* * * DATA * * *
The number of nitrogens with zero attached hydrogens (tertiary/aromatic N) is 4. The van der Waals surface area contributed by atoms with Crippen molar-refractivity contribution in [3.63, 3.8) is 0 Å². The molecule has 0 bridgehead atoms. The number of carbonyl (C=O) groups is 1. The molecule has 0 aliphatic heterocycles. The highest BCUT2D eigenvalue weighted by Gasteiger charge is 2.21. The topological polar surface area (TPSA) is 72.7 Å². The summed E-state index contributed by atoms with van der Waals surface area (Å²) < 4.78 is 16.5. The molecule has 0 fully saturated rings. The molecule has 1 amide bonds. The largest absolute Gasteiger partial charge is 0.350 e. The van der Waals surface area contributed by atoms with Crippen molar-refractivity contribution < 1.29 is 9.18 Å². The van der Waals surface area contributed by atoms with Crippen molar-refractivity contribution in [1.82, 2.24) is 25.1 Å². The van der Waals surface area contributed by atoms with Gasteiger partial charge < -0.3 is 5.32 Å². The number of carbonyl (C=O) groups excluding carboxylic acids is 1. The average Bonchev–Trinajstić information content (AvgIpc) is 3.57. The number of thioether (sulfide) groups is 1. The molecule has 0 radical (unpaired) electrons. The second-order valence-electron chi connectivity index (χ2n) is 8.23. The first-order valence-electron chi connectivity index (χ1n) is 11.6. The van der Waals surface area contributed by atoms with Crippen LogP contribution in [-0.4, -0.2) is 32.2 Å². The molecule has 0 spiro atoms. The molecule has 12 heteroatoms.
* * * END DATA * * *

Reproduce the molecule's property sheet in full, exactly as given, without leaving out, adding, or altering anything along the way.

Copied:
The number of nitrogens with zero attached hydrogens (tertiary/aromatic N) is 4. The van der Waals surface area contributed by atoms with Crippen molar-refractivity contribution in [3.63, 3.8) is 0 Å². The molecule has 0 bridgehead atoms. The number of carbonyl (C=O) groups is 1. The molecule has 0 aliphatic heterocycles. The highest BCUT2D eigenvalue weighted by Gasteiger charge is 2.21. The topological polar surface area (TPSA) is 72.7 Å². The summed E-state index contributed by atoms with van der Waals surface area (Å²) < 4.78 is 16.5. The molecule has 0 fully saturated rings. The molecule has 1 amide bonds. The largest absolute Gasteiger partial charge is 0.350 e. The van der Waals surface area contributed by atoms with Crippen molar-refractivity contribution < 1.29 is 9.18 Å². The van der Waals surface area contributed by atoms with Crippen molar-refractivity contribution in [1.82, 2.24) is 25.1 Å². The van der Waals surface area contributed by atoms with Gasteiger partial charge < -0.3 is 5.32 Å². The number of carbonyl (C=O) groups excluding carboxylic acids is 1. The average Bonchev–Trinajstić information content (AvgIpc) is 3.57. The number of thioether (sulfide) groups is 1. The molecule has 0 radical (unpaired) electrons. The second-order valence-electron chi connectivity index (χ2n) is 8.23. The first-order valence-electron chi connectivity index (χ1n) is 11.6. The van der Waals surface area contributed by atoms with Crippen LogP contribution in [-0.4, -0.2) is 32.2 Å². The molecule has 0 spiro atoms. The molecule has 12 heteroatoms.